Zika virus: first baby with microcephaly born in Europe

Zika virus: first baby with microcephaly born in Europe

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Zika virus in Europe: baby with skull malformation born in Barcelona
In Europe, a baby with the typical malformations was born for the first time after an infection with the Zika virus. According to the clinic, the child has an unusually small head circumference, his brain "probably won't work well". The mother had apparently been infected with the dangerous virus in Latin America.

First European baby with Zika virus malformations
Only a few weeks ago, experts had warned of a Zika virus epidemic around the Mediterranean. Now a baby has been born for the first time in Spain who suffers from malformations due to the Zika virus. The Vall d’Hebron University Hospital in Barcelona announced on Monday that the baby had an unusually small head circumference, but was able to survive without further medical help after the Caesarean section birth. It was not disclosed whether the newborn was a boy or a girl. According to the information, the parents had known about the malformation since May, but decided against an abortion. The mother was said to be infected during a trip abroad that was said to lead to Latin America.

Child's Brain "Probably Not Working Well"
According to the website "" of the professional association of pediatricians (BVKJ), the head of the neonatology department of the hospital, Félix Castillo, told the news agency efe that it was the first case of a newborn with the Microcephaly caused by the Zika pathogen in Europe. The baby and mother are in good condition. According to Castillo, the child's brain "will probably not work well", so that it will be "dependent on care". However, the extent of the neurological damage cannot be predicted yet.

Adults are also at risk
According to the European Center for Disease Prevention and Control (ECDC) in Stockholm, three pregnancies in which the unborn child had Zika malformations were registered within the EU countries by the end of last week - one in Slovenia and two in Spain. The child in Slovenia had been aborted. According to the information, all pregnant women were infected while traveling. The Zika virus, which can cause cranial malformations in newborns (microcephaly), is obviously also a threat for adults. For example, French researchers reported in the New England Journal of Medicine that the pathogen may not only damage children's brains.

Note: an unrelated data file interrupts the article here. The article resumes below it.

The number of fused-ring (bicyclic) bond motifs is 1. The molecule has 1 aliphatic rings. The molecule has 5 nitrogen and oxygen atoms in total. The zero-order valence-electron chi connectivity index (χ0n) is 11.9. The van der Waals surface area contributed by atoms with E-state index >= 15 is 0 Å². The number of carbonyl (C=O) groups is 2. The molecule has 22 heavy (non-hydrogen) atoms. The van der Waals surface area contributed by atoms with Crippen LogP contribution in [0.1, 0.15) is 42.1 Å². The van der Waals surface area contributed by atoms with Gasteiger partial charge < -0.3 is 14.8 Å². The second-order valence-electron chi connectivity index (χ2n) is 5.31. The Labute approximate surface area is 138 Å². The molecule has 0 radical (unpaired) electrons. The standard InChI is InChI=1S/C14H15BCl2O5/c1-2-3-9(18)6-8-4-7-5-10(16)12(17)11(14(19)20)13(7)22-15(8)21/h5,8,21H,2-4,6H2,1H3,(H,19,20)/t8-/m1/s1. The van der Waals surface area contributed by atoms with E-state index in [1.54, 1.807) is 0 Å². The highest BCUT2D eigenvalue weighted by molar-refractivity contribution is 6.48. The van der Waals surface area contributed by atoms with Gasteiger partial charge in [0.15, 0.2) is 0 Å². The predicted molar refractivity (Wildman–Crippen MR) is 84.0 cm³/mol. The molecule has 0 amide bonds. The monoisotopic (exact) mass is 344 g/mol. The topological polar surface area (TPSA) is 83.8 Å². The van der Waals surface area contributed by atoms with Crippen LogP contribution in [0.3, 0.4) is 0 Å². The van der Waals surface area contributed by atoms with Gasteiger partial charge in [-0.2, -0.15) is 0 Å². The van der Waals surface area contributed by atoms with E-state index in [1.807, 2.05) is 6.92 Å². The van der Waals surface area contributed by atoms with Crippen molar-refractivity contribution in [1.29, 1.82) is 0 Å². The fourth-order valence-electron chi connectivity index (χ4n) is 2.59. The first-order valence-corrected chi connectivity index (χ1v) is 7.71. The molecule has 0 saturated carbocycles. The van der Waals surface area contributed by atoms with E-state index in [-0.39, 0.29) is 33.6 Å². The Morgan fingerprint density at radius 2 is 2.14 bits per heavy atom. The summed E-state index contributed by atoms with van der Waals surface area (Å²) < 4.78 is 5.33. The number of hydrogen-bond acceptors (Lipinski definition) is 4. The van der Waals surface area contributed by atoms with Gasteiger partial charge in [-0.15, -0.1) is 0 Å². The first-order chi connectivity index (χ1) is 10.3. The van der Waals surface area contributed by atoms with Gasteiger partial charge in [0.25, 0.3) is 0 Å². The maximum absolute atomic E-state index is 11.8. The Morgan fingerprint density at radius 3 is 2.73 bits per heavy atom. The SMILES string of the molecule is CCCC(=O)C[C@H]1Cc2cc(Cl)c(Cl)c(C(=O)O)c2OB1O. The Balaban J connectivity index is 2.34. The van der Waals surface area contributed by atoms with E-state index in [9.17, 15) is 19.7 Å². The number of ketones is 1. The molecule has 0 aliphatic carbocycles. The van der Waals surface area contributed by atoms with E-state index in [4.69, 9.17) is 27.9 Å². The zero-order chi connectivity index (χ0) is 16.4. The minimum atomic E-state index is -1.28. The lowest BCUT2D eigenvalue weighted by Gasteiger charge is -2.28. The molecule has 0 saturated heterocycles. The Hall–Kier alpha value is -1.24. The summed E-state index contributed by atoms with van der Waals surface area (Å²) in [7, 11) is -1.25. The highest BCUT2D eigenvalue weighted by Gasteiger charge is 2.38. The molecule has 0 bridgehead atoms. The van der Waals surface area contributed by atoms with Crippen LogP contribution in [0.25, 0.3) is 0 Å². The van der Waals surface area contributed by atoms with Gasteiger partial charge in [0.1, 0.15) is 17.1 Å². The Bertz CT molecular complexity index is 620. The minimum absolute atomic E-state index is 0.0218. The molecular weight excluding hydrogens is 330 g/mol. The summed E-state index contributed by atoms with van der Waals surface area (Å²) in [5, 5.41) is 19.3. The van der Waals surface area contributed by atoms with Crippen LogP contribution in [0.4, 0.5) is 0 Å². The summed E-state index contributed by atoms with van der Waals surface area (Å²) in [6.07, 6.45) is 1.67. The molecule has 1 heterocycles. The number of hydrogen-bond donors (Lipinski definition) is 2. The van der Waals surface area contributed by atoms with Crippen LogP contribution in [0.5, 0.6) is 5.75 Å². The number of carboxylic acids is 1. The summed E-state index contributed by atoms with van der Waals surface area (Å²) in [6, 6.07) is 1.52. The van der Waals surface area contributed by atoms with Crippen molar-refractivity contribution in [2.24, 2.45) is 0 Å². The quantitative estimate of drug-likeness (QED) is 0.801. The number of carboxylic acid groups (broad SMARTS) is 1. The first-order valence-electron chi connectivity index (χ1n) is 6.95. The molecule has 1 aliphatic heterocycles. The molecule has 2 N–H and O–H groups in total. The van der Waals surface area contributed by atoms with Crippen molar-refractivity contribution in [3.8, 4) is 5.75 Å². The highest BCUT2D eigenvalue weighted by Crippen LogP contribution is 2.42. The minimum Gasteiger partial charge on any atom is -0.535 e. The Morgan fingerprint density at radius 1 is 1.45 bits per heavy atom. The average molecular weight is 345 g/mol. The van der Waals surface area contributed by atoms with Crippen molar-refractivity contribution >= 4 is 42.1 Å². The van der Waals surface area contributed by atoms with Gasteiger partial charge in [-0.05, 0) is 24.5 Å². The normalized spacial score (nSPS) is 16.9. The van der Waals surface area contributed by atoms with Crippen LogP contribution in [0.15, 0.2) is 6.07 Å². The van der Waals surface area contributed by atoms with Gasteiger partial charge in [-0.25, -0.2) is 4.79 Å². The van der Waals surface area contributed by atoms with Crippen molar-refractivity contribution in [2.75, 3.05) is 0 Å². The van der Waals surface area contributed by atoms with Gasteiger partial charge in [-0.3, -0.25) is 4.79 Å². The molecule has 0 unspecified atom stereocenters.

Millions more people could become infected
The virus, which has spread so rapidly in Latin America and the Caribbean since last year, could cause even more diseases. A team of researchers in the journal "Nature Microbiology" reported that 93.4 million people, including 1.65 million pregnant women, could be infected by the current epidemic. As the researchers from the United States, Great Britain and Sweden write, one to 13 percent of fetuses from infected women would develop so-called microcephaly or other complications in the particularly dangerous first weeks of pregnancy.

Concern for the Summer Olympics
Alex Perkins of the University of Notre Dame, Indiana, said in a message that it meant tens of thousands of babies could be affected in Latin America and the Caribbean. The epidemic in Central and South America has also raised tremendous concerns about the Summer Olympics in Rio de Janeiro. According to media reports, several prominent athletes have already canceled their participation. The World Health Organization (WHO) made some health recommendations weeks ago regarding games and the virus. The experts advise pregnant women not to travel to affected regions, including Rio. In addition, expectant mothers should only have protected sex or refrain from having sex after their partners return from epidemic areas. "Safe sex" is recommended for all travelers anyway. You should also protect yourself from mosquito bites in the affected areas. (ad)

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Video: What happened after the Zika outbreak three years ago? (May 2022).